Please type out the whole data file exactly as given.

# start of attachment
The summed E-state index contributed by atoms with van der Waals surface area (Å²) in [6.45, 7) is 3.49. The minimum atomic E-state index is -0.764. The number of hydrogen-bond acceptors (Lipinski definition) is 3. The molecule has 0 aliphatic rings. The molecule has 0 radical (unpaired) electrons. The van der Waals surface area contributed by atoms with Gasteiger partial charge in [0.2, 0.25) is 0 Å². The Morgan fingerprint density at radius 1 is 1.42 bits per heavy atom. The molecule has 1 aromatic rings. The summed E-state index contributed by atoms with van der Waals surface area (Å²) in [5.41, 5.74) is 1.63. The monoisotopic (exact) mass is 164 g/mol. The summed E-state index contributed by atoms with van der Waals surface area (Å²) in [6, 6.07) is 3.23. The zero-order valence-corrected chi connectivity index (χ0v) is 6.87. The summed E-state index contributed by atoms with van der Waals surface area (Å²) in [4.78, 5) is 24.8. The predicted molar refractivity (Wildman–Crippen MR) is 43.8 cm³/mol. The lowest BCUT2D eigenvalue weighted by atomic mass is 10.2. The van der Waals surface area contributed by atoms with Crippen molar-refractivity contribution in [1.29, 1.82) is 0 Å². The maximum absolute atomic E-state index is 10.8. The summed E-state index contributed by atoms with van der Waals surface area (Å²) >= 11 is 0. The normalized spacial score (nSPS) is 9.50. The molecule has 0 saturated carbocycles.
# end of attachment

The summed E-state index contributed by atoms with van der Waals surface area (Å²) in [6.45, 7) is 3.49. The minimum atomic E-state index is -0.764. The number of hydrogen-bond acceptors (Lipinski definition) is 3. The molecule has 0 aliphatic rings. The molecule has 0 radical (unpaired) electrons. The van der Waals surface area contributed by atoms with Gasteiger partial charge in [0.2, 0.25) is 0 Å². The Morgan fingerprint density at radius 1 is 1.42 bits per heavy atom. The molecule has 1 aromatic rings. The summed E-state index contributed by atoms with van der Waals surface area (Å²) in [5.41, 5.74) is 1.63. The monoisotopic (exact) mass is 164 g/mol. The summed E-state index contributed by atoms with van der Waals surface area (Å²) in [6, 6.07) is 3.23. The zero-order valence-corrected chi connectivity index (χ0v) is 6.87. The summed E-state index contributed by atoms with van der Waals surface area (Å²) in [4.78, 5) is 24.8. The predicted molar refractivity (Wildman–Crippen MR) is 43.8 cm³/mol. The lowest BCUT2D eigenvalue weighted by atomic mass is 10.2. The van der Waals surface area contributed by atoms with Crippen molar-refractivity contribution in [1.29, 1.82) is 0 Å². The maximum absolute atomic E-state index is 10.8. The summed E-state index contributed by atoms with van der Waals surface area (Å²) >= 11 is 0. The normalized spacial score (nSPS) is 9.50. The molecule has 0 saturated carbocycles.